Contributor Since 2010
The current output, measured as a subset of gross domestic product (“GDP”), for agriculture in the United States is estimated to be just over $100 billion for 2011.[i] This accounts for less than one percent of the U.S.’s GDP. The number of farms in the United States peaked in 1935 at 6.8 million. The latest statistics indicate that there are just over two million farms in the country, with only 960,000 Americans claiming “farming” as their primary occupation. About 46,000 (of the two million farms) account for 50% of the total farm revenues in the country. And only one in four farms generate more than $50,000 a year.[ii]
The United States Department of Agriculture’s (“USDA”) projected budget for 2012 is a staggering $145 billion, which is almost 150% of agricultural GDP![iii] Okay, USDA has managed to creep into other areas besides just agriculture, but even the most jaded libertarian would not have expected USDA spending to exceed agricultural output.
In 1839, Congress established the Agricultural Division within the Patent Office and allotted $1,000 for "the collection of agricultural statistics and other agricultural purposes."[iv] The USDA was formed in 1862 and has subsequently grown in size and mission over the last 149 years. Per the USDA website, its current mission is to, “…provide leadership on food, agriculture, natural resources, and related issues based on sound public policy, the best available science, and efficient management.”[v] The USDA has over 100,000 employees, which equates to roughly one employee for every 10 farmers in this country.[vi] Some of this is attributable to the department’s ever increasing scope into new and unrelated or partially related areas.
Why has the size of the USDA not been re-calibrated? It is not clear what is the right size for the USDA (or any governmental department/agency for that matter), but 1.5x the size of corresponding GDP is not the correct size. A starting point would be reducing the USDA to equal agricultural output, which would result in an approximate $45 billion annual reduction. However, USDA should probably be a very small percentage of the output, resulting in far greater reductions.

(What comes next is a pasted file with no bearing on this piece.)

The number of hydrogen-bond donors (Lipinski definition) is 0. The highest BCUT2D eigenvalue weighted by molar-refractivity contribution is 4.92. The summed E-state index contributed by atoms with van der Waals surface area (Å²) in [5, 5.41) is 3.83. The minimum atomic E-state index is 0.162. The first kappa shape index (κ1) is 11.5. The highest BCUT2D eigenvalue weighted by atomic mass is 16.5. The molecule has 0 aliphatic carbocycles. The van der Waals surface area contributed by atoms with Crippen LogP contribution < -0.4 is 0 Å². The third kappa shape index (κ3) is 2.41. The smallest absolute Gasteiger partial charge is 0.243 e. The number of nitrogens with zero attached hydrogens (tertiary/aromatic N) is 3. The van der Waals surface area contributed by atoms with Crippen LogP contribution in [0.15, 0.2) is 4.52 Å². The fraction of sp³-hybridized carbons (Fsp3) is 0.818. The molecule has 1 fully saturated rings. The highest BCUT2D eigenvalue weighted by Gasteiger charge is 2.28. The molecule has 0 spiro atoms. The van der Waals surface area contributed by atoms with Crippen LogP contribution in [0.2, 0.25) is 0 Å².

If this kind of back of back of the envelope analysis identified obvious government largess, how many other departments within the federal government are this out of line with their respective target market?
[i] United States Department of Agriculture, Economic Research Service, http://www.ers.usda.gov/briefing/farmincome/nationalestimates.htm, accessed September 9, 2011.
[ii] United States Environmental Protection Agency, http://www.epa.gov/agriculture/ag101/demographics.html.
[iii] United States Department of Agriculture, “USDA FY 2012 Budget Summary and Annual Performance Plan,” http://www.obpa.usda.gov/budsum/FY12budsum.pdf.
[iv] Wikipedia, The Free Encyclopedia, http://en.wikipedia.org/wiki/United_States_Department_of_Agriculture accessed September 9, 2011.
[v] United States Department of Agriculture, http://www.usda.gov/wps/portal/usda/usdahome?navid=MISSION_STATEMENT.
[vi] Wikipedia, The Free Encyclopedia, http://en.wikipedia.org/wiki/United_States_Department_of_Agriculture, accessed September 9, 2011.